Augmenting E.I. with A.I.

Emotional Intelligence (E.I.) reinforces the fact that human jobs are not only required, but can serve as a competitive differentiator for companies. Humans’ instinctual capabilities for compassion and empathy will make service jobs immune to a complete technology takeover.

To be successful, organizations must realize the value of human connection and provide technologies that support employee capabilities. By investing in human skills and human-empowering technology – while understanding the significance of augmented intelligence – companies will provide better customer service offerings, increase loyalty, and enjoy overall business success.

To quote Donna Morris, Executive Vice President, Customer and Employee Experience, Adobe,  in her interview with the online magazine CMO:

 “A day doesn’t go by without another prediction that highlights the influence of technology on jobs. However, one thing is certain: We are in a period of unprecedented change.

While some of the best jobs of the future simply don’t yet exist, the need for uniquely human skills, such as demonstrating emotional intelligence, empathy, creative problem-solving, intellectual curiosity, and the ability to adapt will remain important to job growth and stability for years to come.

Ongoing education, exposure to different cultures, developing and maintaining a diverse network of peers, and proactively seeking out feedback will allow you to hone these skills. Regardless of how future technologies will impact the workplace, demonstrating these abilities will serve you well for building a long, prosperous career”

The Empathy Economy

In response to widespread automation, there is a call for Emotional Intelligence which proves our innate, enduring, and essential desire to connect with other knowledgeable and caring humans, whether at home or at work.

This response has developed into a global movement called the “Empathy Economy”. Humans have three core capabilities with which robots cannot compete: creativity, community, and empathy. As we enter the Automation Age, where the speculation that robots will soon be replacing human work is more than likely to come true, these three skills will ensure the future of human productivity. The last of the three, empathy, should be considered the most important.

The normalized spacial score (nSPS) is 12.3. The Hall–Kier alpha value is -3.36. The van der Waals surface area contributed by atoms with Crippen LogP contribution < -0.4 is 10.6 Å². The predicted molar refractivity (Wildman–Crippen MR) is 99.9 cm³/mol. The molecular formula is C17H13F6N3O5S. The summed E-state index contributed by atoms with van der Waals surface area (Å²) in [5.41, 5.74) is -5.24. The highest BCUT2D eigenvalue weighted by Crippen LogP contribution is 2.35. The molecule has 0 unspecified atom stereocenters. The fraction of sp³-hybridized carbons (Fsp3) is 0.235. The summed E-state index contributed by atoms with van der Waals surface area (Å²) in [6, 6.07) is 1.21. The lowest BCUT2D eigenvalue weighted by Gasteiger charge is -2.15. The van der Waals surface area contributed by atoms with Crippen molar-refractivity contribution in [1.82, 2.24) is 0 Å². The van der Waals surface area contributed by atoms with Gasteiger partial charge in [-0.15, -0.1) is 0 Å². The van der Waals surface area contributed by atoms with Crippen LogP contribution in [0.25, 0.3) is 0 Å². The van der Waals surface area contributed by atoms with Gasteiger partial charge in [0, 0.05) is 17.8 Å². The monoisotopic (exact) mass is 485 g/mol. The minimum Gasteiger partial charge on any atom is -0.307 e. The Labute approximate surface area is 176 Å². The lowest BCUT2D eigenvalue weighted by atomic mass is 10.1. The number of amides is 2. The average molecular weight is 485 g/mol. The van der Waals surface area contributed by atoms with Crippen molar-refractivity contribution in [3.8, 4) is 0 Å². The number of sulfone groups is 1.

Empathy is defined as “The capacity for understanding, being aware of, being sensitive to, and vicariously experiencing the feelings, thoughts, and experience of another without having the feelings, thoughts, and experience fully communicated in an objective manner”

Empathy is what makes us truly human — it is our capacity for mutual understanding.

A.I. will eliminate some of our rote and not-so-rote tasks, but it will also create an opportunity for humans to capitalize on empathy. The manifestation of empathy in the business industry is through unique and outstanding customer service, no matter the sector.

 

As the concept of an empathy economy continues to take hold, it will fundamentally change not only customer engagement but management styles and internal customer service as well, prompting brands to find just the right blend of technology and human interaction. Although this may seem counter-intuitive, technology can actually play a critical role in humanizing the way a business connects with its customers. Companies will still need to place a very high premium on customize experience and interactions,  and can use technology to meet the unique preferences of their particular consumers.

Brands that embrace these ideals will take the lead in growing customer lifetime value. By combining the best of both worlds, i.e. the best capabilities in humans and in machines, the service industry will set a prime example on how a human-aware and human-empowering business culture can help a brand deepen and evolve trusting relationships with its customers.